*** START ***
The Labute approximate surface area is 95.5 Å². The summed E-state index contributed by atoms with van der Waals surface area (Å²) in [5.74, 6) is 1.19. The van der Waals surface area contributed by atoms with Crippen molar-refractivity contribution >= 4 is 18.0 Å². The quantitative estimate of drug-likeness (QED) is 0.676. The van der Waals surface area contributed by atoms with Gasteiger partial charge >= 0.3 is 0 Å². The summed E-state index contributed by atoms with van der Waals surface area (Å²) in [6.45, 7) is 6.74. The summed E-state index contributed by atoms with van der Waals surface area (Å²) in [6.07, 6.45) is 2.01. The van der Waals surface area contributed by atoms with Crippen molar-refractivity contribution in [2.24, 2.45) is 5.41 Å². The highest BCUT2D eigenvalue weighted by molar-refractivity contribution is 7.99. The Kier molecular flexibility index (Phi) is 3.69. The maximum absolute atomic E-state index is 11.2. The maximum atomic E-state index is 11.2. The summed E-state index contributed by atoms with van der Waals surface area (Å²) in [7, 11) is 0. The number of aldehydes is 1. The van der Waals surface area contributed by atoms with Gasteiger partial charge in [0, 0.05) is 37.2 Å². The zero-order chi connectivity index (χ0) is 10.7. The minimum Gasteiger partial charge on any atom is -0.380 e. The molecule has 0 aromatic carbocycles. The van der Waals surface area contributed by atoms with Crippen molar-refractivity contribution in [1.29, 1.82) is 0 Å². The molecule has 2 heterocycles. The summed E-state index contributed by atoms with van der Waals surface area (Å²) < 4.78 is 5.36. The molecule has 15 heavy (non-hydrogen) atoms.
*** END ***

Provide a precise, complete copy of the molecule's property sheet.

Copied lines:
The Labute approximate surface area is 95.5 Å². The summed E-state index contributed by atoms with van der Waals surface area (Å²) in [5.74, 6) is 1.19. The van der Waals surface area contributed by atoms with Crippen molar-refractivity contribution >= 4 is 18.0 Å². The quantitative estimate of drug-likeness (QED) is 0.676. The van der Waals surface area contributed by atoms with Gasteiger partial charge >= 0.3 is 0 Å². The summed E-state index contributed by atoms with van der Waals surface area (Å²) in [6.45, 7) is 6.74. The summed E-state index contributed by atoms with van der Waals surface area (Å²) in [6.07, 6.45) is 2.01. The van der Waals surface area contributed by atoms with Crippen molar-refractivity contribution in [2.24, 2.45) is 5.41 Å². The highest BCUT2D eigenvalue weighted by molar-refractivity contribution is 7.99. The Kier molecular flexibility index (Phi) is 3.69. The maximum absolute atomic E-state index is 11.2. The maximum atomic E-state index is 11.2. The summed E-state index contributed by atoms with van der Waals surface area (Å²) in [7, 11) is 0. The number of aldehydes is 1. The van der Waals surface area contributed by atoms with Gasteiger partial charge in [0, 0.05) is 37.2 Å². The zero-order chi connectivity index (χ0) is 10.7. The minimum Gasteiger partial charge on any atom is -0.380 e. The molecule has 0 aromatic carbocycles. The van der Waals surface area contributed by atoms with Crippen molar-refractivity contribution in [1.29, 1.82) is 0 Å². The molecule has 2 heterocycles. The summed E-state index contributed by atoms with van der Waals surface area (Å²) < 4.78 is 5.36. The molecule has 15 heavy (non-hydrogen) atoms.